The spread of COVID-19 in several farms across the country and the death of three Mexican farmworkers in Southwestern Ontario has exposed the overcrowding in which they live on some farms, the lack of official inspection to guarantee distance and protection during the pandemic, and even suspicions of labour exploitation.
Many workers in places surrounded by the risk to get coronavirus are reluctant to be tested for COVID-19. Why? Their temporary immigration status makes them feel afraid to be returned to Mexico if they are positive, as reported by migrant workers´ advocates.
Because of the lack of local labour force to work at farms, every year more than 50,000 foreign farmworkers, mainly from Mexico, Guatemala and Jamaica, come to Canada under bilateral programs signed decades ago. For periods between three and eight months, they work at farms and earn an average of $14.18 an hour.
The majority (27,000) come from Mexico under the Seasonal Agricultural Worker Program (SAWP). In 2018, Mexico sent 25,331 farmworkers; in 2019, 27,000, according to Mexican authorities.
Gabriel Morales, coordinator of the SAWP at the Mexican Embassy, said that this year 6,000 Mexicans arrived before March 18 and 11,000 between April and June. Around six or seven thousand are pending to arrive for the rest of the year.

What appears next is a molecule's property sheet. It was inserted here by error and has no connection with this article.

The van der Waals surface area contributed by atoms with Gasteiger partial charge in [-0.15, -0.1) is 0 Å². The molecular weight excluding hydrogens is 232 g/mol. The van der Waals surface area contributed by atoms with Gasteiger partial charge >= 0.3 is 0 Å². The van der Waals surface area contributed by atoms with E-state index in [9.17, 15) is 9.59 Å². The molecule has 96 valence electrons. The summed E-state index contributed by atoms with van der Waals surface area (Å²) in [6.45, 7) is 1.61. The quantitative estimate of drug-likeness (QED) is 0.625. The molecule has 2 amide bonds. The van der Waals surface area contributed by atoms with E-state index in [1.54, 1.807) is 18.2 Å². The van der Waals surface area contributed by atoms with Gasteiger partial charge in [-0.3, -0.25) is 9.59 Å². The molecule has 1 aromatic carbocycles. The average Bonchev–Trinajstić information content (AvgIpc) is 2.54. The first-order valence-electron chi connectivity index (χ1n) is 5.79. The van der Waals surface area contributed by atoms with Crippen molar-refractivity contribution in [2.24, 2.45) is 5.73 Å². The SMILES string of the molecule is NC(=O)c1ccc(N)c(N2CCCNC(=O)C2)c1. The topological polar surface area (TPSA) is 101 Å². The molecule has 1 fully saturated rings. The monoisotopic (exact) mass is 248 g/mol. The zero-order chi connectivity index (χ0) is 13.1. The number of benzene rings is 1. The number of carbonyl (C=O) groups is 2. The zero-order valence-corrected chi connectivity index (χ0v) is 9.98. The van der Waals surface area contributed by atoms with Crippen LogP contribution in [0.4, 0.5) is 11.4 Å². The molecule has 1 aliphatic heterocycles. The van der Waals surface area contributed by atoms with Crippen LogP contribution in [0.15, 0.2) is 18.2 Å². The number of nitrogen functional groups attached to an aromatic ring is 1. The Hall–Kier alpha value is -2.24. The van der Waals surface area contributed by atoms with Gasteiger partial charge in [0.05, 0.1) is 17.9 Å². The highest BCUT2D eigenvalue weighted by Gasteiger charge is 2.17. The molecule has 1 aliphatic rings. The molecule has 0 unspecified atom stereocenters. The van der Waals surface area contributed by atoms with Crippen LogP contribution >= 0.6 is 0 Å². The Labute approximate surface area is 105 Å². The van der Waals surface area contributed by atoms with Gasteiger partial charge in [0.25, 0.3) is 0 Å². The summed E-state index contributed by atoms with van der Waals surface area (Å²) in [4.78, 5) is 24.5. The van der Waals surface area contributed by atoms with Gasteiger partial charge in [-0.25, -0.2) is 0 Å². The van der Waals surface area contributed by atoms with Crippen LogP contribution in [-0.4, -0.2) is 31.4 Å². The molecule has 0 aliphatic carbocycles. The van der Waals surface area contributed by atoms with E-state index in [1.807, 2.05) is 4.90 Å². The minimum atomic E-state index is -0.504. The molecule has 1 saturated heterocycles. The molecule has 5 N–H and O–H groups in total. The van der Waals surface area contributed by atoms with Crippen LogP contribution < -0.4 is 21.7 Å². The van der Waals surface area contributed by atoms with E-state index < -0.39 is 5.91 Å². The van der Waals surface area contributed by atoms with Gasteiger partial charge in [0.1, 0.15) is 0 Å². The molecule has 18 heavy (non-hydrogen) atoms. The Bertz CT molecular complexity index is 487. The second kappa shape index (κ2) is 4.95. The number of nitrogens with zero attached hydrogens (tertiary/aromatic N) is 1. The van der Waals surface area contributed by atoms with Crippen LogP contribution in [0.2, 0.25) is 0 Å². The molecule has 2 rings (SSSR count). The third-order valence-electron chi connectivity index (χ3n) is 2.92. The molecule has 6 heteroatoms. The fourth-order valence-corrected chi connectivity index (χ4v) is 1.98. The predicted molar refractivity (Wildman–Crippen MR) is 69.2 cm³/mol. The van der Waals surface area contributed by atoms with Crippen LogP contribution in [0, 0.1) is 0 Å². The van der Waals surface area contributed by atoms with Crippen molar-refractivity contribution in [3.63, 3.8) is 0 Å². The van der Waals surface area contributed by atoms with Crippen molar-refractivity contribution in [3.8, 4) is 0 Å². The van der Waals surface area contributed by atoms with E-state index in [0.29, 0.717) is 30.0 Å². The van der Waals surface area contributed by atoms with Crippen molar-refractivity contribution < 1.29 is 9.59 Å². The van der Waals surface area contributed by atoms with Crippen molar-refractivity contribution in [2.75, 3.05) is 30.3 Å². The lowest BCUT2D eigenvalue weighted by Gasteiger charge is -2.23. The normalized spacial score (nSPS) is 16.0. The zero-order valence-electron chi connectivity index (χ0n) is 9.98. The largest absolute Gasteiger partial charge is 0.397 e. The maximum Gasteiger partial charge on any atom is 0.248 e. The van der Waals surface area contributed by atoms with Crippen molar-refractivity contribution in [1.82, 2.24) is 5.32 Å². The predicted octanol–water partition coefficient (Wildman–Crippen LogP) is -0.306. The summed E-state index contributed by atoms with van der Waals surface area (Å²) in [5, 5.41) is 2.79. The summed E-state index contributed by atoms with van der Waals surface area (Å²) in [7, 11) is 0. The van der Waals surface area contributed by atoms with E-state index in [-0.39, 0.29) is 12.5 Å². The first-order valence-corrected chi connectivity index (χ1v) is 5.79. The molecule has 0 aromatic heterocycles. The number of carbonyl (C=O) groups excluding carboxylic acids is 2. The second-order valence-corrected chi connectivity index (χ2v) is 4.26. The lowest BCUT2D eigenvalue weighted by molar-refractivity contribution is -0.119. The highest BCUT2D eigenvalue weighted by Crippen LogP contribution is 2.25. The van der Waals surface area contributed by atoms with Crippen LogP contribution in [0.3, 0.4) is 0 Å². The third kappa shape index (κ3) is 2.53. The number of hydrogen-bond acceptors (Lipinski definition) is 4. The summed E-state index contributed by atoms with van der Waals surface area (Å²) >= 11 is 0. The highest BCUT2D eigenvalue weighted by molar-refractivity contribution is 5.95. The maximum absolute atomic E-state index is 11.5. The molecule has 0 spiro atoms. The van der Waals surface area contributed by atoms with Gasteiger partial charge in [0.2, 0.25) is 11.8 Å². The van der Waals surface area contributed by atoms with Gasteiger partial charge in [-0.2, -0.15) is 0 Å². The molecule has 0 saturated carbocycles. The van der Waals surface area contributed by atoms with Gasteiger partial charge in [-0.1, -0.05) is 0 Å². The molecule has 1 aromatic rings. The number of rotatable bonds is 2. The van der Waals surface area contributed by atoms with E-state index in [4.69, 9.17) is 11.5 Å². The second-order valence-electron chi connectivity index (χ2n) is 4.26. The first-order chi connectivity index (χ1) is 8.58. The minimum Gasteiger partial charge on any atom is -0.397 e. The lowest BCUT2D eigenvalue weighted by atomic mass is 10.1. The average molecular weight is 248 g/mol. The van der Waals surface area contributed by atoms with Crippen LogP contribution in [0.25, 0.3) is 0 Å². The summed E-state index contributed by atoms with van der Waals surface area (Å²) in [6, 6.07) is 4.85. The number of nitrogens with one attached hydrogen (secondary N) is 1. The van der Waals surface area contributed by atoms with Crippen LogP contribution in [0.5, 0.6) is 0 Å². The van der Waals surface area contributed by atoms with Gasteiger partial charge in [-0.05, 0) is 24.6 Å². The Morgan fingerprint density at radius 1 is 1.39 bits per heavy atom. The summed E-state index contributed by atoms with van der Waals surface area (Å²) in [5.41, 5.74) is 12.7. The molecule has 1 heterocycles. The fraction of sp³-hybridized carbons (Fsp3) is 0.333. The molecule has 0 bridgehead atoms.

He detailed that until June 24, there was a cumulative of 327 Mexican farmworkers infected with COVID-19 in 19 farms in Southwestern Ontario, British Columbia, and Quebec.
Between May 30 and June 20, three Mexican farmworkers died: Bonifacio E. Romero (31), Rogelio Santos Muñoz (24), and Juan López Chaparro (55). All of them were working in farms of Southwestern Ontario (Windsor-Essex, Leamington, Norfolk).
Fidel Guzman Martinez (47) is part of the 65 Mexicans working in a grape farm in Niagara on the Lake. “Because of the COVID-19, the farmer provides us with sanitizer, gloves and masks. Every day our temperature is checked and we have to fill a questionnaire about our health condition,” said Guzman, who has worked for the SAWP for 20 years. “I am in charge of cleaning the van every time I transport the workers to the store or the field.”
Selene Marfil Basto (45) was on a Simcoe farm during the pandemic´s peak without a job and payment for two months. The SAWP transferred her to a Hamilton farm where she is in quarantine as a precaution measure. She is sharing the house with 11 female farmworkers. “We are keeping our sanitary measures. I don´t know sick co-workers in this region, but it was very sad to know about the three dead Mexicans. They died without their families around.”
Guzman mourned the death of the three Mexicans but admitted that among the farmworkers “there is a fear of being tested because they think that they will be returned to Mexico.”
Leah F. Vosko, professor at York University and member of Migrant Worker Health Expert Working Group (MWHEWG), said that any fears migrant farmworkers have about testing “cannot be separated from deeply-rooted power imbalances in the employment relationship stemming, in part, from workers’ precarious residency status and employer-specific work permits, conditions that have historically allowed employers to repatriate sick or injured workers.”